Faculty of Biological Sciences

Dr John Barr

BSc, PhD 1994, Warwick
Lecturer
School of Molecular and Cellular Biology

Background: Postdoctoral work at the Department of Microbiology, University of Alabama at Birmingham, USA. Appointed Research Instructor (2000), University of Alabama, and Academic Research Fellow, Leeds (2005)

Contact:  Garstang 8.55b, +44(0) 113 34 38069, email address for  

You can read more about Dr Barr's interests here:
www.fbs.leeds.ac.uk/staff/Barr_J/

Research Interests

Gene expression of negative-sense RNA viruses

The group of negative-sense RNA viruses include many of the most serious pathogens of both humans and animals. Examples include Crimean-Congo hemorrhagic fever virus, influenza virus, respiratory syncytial virus, Ebola virus and the arenaviruses. Each of these viruses cause significant mortality amongst humans, with disease ranging from devastating hemorrhagic fevers, to potentially lethal severe respiratory tract infections. We study many aspects of the molecular and cellular biology of these viruses, ranging from structural biology of viral proteins, mechanisms of gene expression, interactions between viral and cellular proteins, and global effects of viral infection on host cell processess using proteomics. The purpose of this research is to increase our understanding of how these viruses multiply, which will aid in the design of strategies that selectively interfere with virus growth without affecting host cell processes.

Clearly, many of these viruses are exremely hazardous to work with; CCHFV, Ebola virus and many of the arenaviruses are classified within Hazard Level-4, which requires the highest level of biological containment (CL-4). We are very fortunate to participate in a strong collaboration with the Health Protection Agency (UK), which allows the direct study of these viruses in high containment laboratories at the Porton Down facility near Salisbury. In addition, we have also recently collaborated with scientists from the Special Pathogens Branch at The Centres for Disease Control and Prevention (CDC, USA) in a detailed investigation of CCHFV gene expression.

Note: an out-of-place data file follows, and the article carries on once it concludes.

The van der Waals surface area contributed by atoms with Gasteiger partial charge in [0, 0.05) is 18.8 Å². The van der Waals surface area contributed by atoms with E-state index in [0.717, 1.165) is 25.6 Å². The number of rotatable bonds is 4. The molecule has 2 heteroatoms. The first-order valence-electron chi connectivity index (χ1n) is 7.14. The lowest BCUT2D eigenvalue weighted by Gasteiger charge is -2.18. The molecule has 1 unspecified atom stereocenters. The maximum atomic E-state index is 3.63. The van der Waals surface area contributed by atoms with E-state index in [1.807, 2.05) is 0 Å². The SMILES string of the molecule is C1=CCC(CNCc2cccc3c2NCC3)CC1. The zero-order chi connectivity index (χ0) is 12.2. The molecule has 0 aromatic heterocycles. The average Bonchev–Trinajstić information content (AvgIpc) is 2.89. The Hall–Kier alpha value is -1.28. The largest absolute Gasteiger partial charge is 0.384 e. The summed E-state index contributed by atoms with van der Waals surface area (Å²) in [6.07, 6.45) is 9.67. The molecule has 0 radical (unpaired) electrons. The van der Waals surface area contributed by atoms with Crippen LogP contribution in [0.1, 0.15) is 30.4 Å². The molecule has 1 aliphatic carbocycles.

In addition to working with these extremely hazardous viruses, we also make use of so-called 'model viruses', which display characteristics that are extremely similar to their more deadly cousins, yet pose fewer safety concerns. Examples of two model viruses we have chosen to work with are Bunyamwera virus (BUNV) and Hazara virus (HAZ). These are both members of the Bunyaviridae family, and represent excellent research tools with which we can safely and rapidly accumulate important information that can be applied to other more lethal bunyaviruses.

For more information of our research, please visit the specific research pages that can be accessed using the following link www.fbs.leeds.ac.uk/staff/Barr_J/

For information regarding post-graduate study in the laboratory, please enter the research pages, as described above, and read the page titled 'PhD opportunities'. This page gives information regarding current fully-funded PhD studentships, and also opportunities for highly motivated self-funded individuals wishing to embark on PhD study in my laboratory.

PhD projects are available on diverse aspects of structural and cellular biology of all the viruses described on these pages.

 

Current Projects

More information regarding current and future research projects can be found at this link: www.fbs.leeds.ac.uk/staff/Barr_J/

 

Faculty Research and Innovation



Studentship information

See also:

Modules managed

MICR1120 - Introduction to Microbiology
MICR1125 - Introductory Microbiology
MICR1201 - Introduction to Microbiology

Modules taught

BIOC2302 - Intermediate Biochemistry: Practicals
BIOC2303 - Intermediate Biochemistry: Skills
BIOL1302/1303/MICR1320 - Intro skills - Biological Science and Microbiology
BIOL2111/BIOC2301 - Integrated Biochemistry/Genetic Engineering
BIOL2301 - Intermediate Skills for Biological Sciences
BIOL2301/03/05/MICR2320 - Skills for Biol Sci, Biosciences and Microbiology
BIOL3306 - Biological Sciences Research Project
BIOL3398 - Research Tools and Applications
BIOL3399 - Extended Research Project Preparation
BMSC2210 - Chemotherapy
MICR1120 - Introduction to Microbiology
MICR1120/1125 - Introduction to Microbiology
MICR1201 - Introduction to Microbiology
MICR1320 - Skills for Microbiologists
MICR2121 - Molecular Virology
MICR2222 - Medical Virology
MICR3110 - Medical Microbiology Research Project
MICR3120 a - ATU - Respiratory infections
MICR3211/BIOL3210 A - ATU - emerging infections

Committees

Member of Graduate School Committee

Group Leader Dr John Barr  (Lecturer)

Gene expression of negative-sense RNA viruses 

Dr Victoria Easton  (Research Fellow)

Dr Selvaraj Muniyandi  (Research Fellow)


Postgraduates

Katherine Davies (Primary supervisor) 40% FTE
Rachel Dods (Primary supervisor) 80% FTE
Jack Fuller (Primary supervisor) 50% FTE
Emma Punch (Primary supervisor) 80% FTE
Ibrahim Al-Masoud (Co-supervisor) 50% FTE
Francis Hopkins (Co-supervisor) 33% FTE
Samantha Hover (Co-supervisor) 50% FTE
Georgia Pangratiou (Co-supervisor) 50% FTE
Amelia Shaw (Co-supervisor) 33% FTE
Eleanor Todd (Co-supervisor) 50% FTE